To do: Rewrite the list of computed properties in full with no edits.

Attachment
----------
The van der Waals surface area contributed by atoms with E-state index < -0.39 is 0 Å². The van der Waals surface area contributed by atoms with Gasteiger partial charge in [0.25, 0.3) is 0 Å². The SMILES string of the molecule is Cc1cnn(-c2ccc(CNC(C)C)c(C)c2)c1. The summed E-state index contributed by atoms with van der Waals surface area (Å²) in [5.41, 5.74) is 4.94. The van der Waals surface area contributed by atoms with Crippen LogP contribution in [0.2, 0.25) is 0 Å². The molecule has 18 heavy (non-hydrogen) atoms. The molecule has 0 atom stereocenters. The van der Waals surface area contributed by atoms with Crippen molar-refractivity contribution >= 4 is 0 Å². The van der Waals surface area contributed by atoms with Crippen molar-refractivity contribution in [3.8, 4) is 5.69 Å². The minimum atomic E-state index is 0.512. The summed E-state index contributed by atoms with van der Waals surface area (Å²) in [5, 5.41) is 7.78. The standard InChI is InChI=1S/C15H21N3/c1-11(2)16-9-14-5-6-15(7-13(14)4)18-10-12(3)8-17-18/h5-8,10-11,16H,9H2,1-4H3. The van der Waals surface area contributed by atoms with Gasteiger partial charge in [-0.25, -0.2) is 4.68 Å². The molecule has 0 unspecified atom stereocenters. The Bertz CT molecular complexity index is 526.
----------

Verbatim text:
The van der Waals surface area contributed by atoms with E-state index < -0.39 is 0 Å². The van der Waals surface area contributed by atoms with Gasteiger partial charge in [0.25, 0.3) is 0 Å². The SMILES string of the molecule is Cc1cnn(-c2ccc(CNC(C)C)c(C)c2)c1. The summed E-state index contributed by atoms with van der Waals surface area (Å²) in [5.41, 5.74) is 4.94. The van der Waals surface area contributed by atoms with Crippen LogP contribution in [0.2, 0.25) is 0 Å². The molecule has 18 heavy (non-hydrogen) atoms. The molecule has 0 atom stereocenters. The van der Waals surface area contributed by atoms with Crippen molar-refractivity contribution >= 4 is 0 Å². The van der Waals surface area contributed by atoms with Crippen molar-refractivity contribution in [3.8, 4) is 5.69 Å². The minimum atomic E-state index is 0.512. The summed E-state index contributed by atoms with van der Waals surface area (Å²) in [5, 5.41) is 7.78. The standard InChI is InChI=1S/C15H21N3/c1-11(2)16-9-14-5-6-15(7-13(14)4)18-10-12(3)8-17-18/h5-8,10-11,16H,9H2,1-4H3. The van der Waals surface area contributed by atoms with Gasteiger partial charge in [-0.25, -0.2) is 4.68 Å². The molecule has 0 unspecified atom stereocenters. The Bertz CT molecular complexity index is 526.